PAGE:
EL notes: Sens' Barrett slams the door

All-Star closer hasn't allowed a run in his last 15 appearances

Aaron Barrett is 1-1 with a 1.75 ERA and 19 saves in 37 games. (Will Bentzel/MiLB.com)

By David Driver / Special to MiLB.com | July 16, 2013 6:00 AM ET

Aaron Barrett was a starting pitcher at the University of Mississippi, a role he continued after he was drafted by the Washington Nationals in the ninth round in 2010. But the results were less than impressive.

The 6-foot-4 right-hander went 0-5 with a 9.43 ERA as a part-time starter for the Vermont Lake Monsters in the New York-Penn League. The next season, the Nationals switched their NYPL affiliate to Auburn, and moved Barrett to the back of the bullpen.

"That's when things clicked for me," said Barrett.

In his first stint as a closer, Barrett went 1-2 with a 4.05 ERA and nine saves in 19 appearances for the Doubledays. Last season he compiled a 3-2 record, 2.60 ERA and 16 saves for Class A Hagerstown before finishing the year with Class A Advanced Potomac, where we had a save and a 1.06 ERA in 11 games.

"I'm just trying to build off the success I had last year," said Barrett, who has done that and more with Harrisburg.

In 37 games, he is 1-1 with a 1.75 ERA and 19 saves while earning an invitation to the Eastern League All-Star Game. He's allowed 24 hits and 12 walks with 48 strikeouts in 36 innings. In his last 10 outings, the 25-year-old has not allowed a run and has earned nine saves.

"For me at the Double-A level, the key is to get ahead of the hitters," Barrett said, "especially a first-pitch strike. That's been my emphasis this year."

"He's a bulldog," said Paul Menhart, the Harrisburg pitching coach. "His approach is, 'Here I am. I'm going to get you out.' He reaches 95 on his fastball and has a plus breaking pitch."

This year Barrett has watched three of his pitching teammates jump from Harrisburg to the Nationals: Nathan Karns, Ian Krol and Taylor Jordan. Karns made three starts for Washington before being sent back to the Senators. Krol did not allow a run in his first nine big league appearances, while Jordan made his fourth start for Washington on Sunday with Dan Haren and Ross Detwiler spending time on the DL.

"This year has really shown how deep the Nationals organization is," Barrett said. "It just shows they trust the talent level" in the Minor Leagues.

So does Barrett envision his own promotion one day, even if that means a stop at Syracuse first?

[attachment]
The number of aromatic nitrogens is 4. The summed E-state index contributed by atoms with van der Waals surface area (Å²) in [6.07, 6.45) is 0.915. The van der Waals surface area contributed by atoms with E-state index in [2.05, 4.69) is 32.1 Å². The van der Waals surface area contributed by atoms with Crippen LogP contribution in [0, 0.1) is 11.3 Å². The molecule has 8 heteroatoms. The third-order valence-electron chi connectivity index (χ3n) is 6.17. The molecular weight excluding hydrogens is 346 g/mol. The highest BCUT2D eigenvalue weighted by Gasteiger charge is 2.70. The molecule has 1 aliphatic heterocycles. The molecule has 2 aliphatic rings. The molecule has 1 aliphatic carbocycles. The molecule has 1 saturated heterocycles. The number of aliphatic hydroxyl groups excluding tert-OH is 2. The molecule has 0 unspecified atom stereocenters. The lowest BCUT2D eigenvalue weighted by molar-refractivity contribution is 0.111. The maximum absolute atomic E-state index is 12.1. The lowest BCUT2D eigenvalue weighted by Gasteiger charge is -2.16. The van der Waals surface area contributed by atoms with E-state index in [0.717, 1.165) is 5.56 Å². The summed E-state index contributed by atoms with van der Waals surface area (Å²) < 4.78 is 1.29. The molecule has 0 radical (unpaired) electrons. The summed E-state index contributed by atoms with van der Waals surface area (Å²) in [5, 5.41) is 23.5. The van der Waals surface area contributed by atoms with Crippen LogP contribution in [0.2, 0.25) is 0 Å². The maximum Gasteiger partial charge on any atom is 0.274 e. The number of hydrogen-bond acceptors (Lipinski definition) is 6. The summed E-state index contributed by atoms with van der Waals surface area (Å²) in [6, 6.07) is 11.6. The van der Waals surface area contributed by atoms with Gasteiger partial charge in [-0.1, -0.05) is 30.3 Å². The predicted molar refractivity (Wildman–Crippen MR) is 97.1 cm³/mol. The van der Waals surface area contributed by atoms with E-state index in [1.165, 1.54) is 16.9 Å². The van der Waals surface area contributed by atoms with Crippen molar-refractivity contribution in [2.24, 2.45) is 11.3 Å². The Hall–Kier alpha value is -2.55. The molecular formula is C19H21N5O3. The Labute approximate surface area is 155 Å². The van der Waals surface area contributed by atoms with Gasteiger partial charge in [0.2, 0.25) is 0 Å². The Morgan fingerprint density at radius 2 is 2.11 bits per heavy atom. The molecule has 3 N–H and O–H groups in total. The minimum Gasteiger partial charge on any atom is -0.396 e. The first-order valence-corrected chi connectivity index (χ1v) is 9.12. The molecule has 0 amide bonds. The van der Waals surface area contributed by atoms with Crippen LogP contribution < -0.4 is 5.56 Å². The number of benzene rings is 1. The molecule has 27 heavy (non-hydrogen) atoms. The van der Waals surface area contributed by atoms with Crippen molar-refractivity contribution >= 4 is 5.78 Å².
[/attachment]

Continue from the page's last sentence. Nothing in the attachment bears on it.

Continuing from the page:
"We try not to think about that too much," he said. "We try to go out and do our job and get people out. But it is neat to see your teammates get called up from Double-A and not have to go to Triple-A first."

In brief

Making the jump: Reliever Matty Ott was promoted to Portland and tossed four scoreless innings Saturday in his first Double-A appearance after opening the year with Class A Advanced Salem, where he went 3-4 with a 3.59 ERA and two saves in 34 outings. He was drafted in the 13th round by the Red Sox in 2011 out of LSU, where he helped the Tigers win the 2009 national title with 16 saves as a freshman.

Strong first half: The Binghamton Mets may be hard to catch in the Eastern Division this year with a record of 58-34 through Sunday, 11 1/2 games ahead of Trenton. The Mets were third in team hitting at .263 and ranked among the top three in home runs (84) and steals thanks in large part to Cesar Puello and Allan Dykstra. The Mets were second in team ERA at 3.74 through Sunday, and Jeff Walters picked up his 24th save Saturday against Portland. "They are a complete team," Portland manager Kevin Boles told The Portland Press Herald.

Trading places: Infielder Aaron Baker delivered two home runs and six RBIs for Bowie on Thursday against Richmond, then was sent to Class A Advanced Frederick on Monday as the Orioles promoted infielder Christian Walker to Bowie. Baker hit .251 with five homers and 21 RBIs in 215 at-bats for Bowie, while Walker, who began the year at Class A Delmarva, batted .288 with eight homers and 35 RBIs in 215 at-bats for Frederick.

David Driver is a contributor to MiLB.com. This story was not subject to the approval of the National Association of Professional Baseball Leagues or its clubs.

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